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Little Brother [Hardcover]

Cory Doctorow
4.0 out of 5 stars  See all reviews (113 customer reviews)

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Book Description

29 April 2008

SIGNED BY THE AUTHOR, the accalaimed novel of one teenager’s rebellion against the surveillance state.

Big Brother is watching you. Who’s watching back?

Marcus is only seventeen years old, but he figures he already knows how the system works – and how to work the system. Smart, fast and wise to the ways of the networked world, he has no trouble outwitting his high school’s intrusive but clumsy surveillance systems.

But his whole world changes when he and his friends find themselves caught in the aftermath of a major terrorist attack on San Francisco. In the wrong place at the wrong time, Marcus and his crew are apprehended by the Department of Homeland Security and whisked away to a secret prison, where they’re mercilessly interrogated for days.

When the DHS finally releases them, Marcus discovers that his city has become a police state, where every citizen is treated like a potential terrorist. He knows no one will believe his story, which leaves him only one option: to take down the DHS himself.

--This text refers to an out of print or unavailable edition of this title.

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Product details

  • Hardcover: 382 pages
  • Publisher: Tor Books (29 April 2008)
  • Language: English
  • ISBN-10: 0765319853
  • ISBN-13: 978-0765319852
  • Product Dimensions: 21.8 x 15.5 x 4.6 cm
  • Average Customer Review: 4.0 out of 5 stars  See all reviews (113 customer reviews)
  • Amazon Bestsellers Rank: 1,310,621 in Books (See Top 100 in Books)

More About the Author

Canadian-born Cory Doctorow is the author of the New York Times bestselling novel Little Brother. He has won the Locus Award for his fiction three times, been nominated for both the Hugo and the Nebula, and is the only author to have won both the John W. Campbell Award for Best New Writer and the Campbell Award for best SF Novel of the Year. He is the co-editor of, writes columns for Make, Information Week, the Guardian online and Locus and has been named one of the internet's top 25 influencers by Forbes magazine and a Young Global Leader by the World Economic Forum. Cory Doctorow lives in London with his wife and daughter.

Product Description


‘I’d recommend ‘Little Brother’ over pretty much any book I’ve read this year. Because I think it’ll change lives. It’s a wonderful, important book’ Neil Gaiman

‘Cory Doctorow’s novel could hardly be more relevant, scary and eye-opening … seriously entertaining.’ The Times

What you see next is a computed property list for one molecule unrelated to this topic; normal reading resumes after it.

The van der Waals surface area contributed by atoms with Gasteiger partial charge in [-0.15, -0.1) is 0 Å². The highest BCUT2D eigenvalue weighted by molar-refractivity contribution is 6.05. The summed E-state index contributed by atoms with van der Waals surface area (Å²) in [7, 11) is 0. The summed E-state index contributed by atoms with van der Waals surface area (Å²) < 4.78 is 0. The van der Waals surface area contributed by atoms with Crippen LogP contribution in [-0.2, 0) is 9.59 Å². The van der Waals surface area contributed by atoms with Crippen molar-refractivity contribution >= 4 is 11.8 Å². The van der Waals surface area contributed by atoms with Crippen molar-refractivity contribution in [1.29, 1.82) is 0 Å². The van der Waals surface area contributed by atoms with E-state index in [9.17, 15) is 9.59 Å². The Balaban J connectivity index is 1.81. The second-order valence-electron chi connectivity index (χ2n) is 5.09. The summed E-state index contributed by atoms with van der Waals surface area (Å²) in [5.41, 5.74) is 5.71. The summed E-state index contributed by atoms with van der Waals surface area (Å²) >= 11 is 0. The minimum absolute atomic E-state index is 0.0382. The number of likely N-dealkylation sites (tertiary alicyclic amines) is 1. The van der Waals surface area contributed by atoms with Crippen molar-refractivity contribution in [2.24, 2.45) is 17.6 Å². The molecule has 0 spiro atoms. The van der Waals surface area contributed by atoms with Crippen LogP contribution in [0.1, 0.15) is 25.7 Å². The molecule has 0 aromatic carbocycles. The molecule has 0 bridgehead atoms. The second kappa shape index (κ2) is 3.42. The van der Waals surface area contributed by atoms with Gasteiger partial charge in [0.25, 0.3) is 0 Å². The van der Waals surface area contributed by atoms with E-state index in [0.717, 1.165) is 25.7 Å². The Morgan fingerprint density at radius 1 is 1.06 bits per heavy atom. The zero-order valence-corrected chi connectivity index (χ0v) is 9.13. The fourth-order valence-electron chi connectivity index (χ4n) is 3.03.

‘A cracking read’ Guardian

‘A well structured and superbly executed thriller with breakneck pacing and an emotional payoff to boot. Engaging, thought provoking, and at times harrowing.SciFi Now

‘An entertaining thriller and a thoughful polemic on Internet-era civil rights … a terrific read’ New York Times

‘A compulsive and chillingly credible read … would make a great discussion for any reading group’ New Books

‘A tale of struggle familiar to any teenager, about those moments when you choose what your life is going to mean.’ Steven Gould, author of ‘Jumper’

--This text refers to an out of print or unavailable edition of this title.


'It's also a cracking read.' --This text refers to the Paperback edition.

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Customer Reviews

Most Helpful Customer Reviews
25 of 27 people found the following review helpful
4.0 out of 5 stars Counter-Culture Blockbuster 23 Nov 2008
Format:Paperback|Verified Purchase
I picked up 'Little Brother' on the back of one or two interesting reviews, and it's fair to say it didn't disappoint. Both exciting and provocative, I expect it to become one of the most talked about novels of 2008.

With a title like 'Little Brother', Cory Doctorow's novel is bound to draw comparison with 1984, although the two are only superficially similar. To me choice of title feels as though it was made in the hope of catching some reflected glory from Orwell's masterpiece, which is shame; though not destined for 1984's greatness amongst the literary canon, I think 'Little Brother' may, in future, be seen as a seminal piece of counter-cultural fiction.

But what do I know? I'm over 25, which Doctorow goes some to lengths to point out, means that it's best not to listen to me. Little Brother, is very much a novel for the young and although I enjoyed it, I'm sure I missed some of the nuances of an IT savvy lifestyle and the general state of oppression that most teenagers (feel they) live under. I found 'Little Brother' very reminiscent of Scott Westerfeld's novels, which I have also enjoyed and at the end of the novel, Doctorow acknowledges Westerfeld's influence.

Little Brother breaks down into two major themes; the use of technology and the abuse of power. The sections that detail using an Xbox to create an underground internet and outline the various cryptographic measures taken by the characters, reek of authenticty and form a solid framework upon which the novel is built. For me though, the strength of the novel lies in its assessment of the abuse of our basic human rights through anti-terror legislation.

The near-future, pictured by Doctorow is entirely plausible and therefore all the more
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5 of 5 people found the following review helpful
4.0 out of 5 stars Information Bombardment 21 Oct 2008
Format:Paperback|Vine Customer Review of Free Product (What's this?)
I wouldn't quite go as far as Neil Gaiman, but I would certainly recommend Little Brother to anyone interested in civil liberties, dystopia fiction or hacking. In writing this novel Cory Doctorow deservedly joins the company of a long line of dystopic writers like Jack London, Yevgeny Zamyatin, Aldous Huxley and George Orwell. His intertextual link with Orwell warrants particular mention; Little Brother doesn't just allude to Nineteen Eighty Four, it seems to consciously set out to expand on it. And although Nineteen Eighty Four is a superior novel, Doctorow has definitely succeeded in contemporising the central point.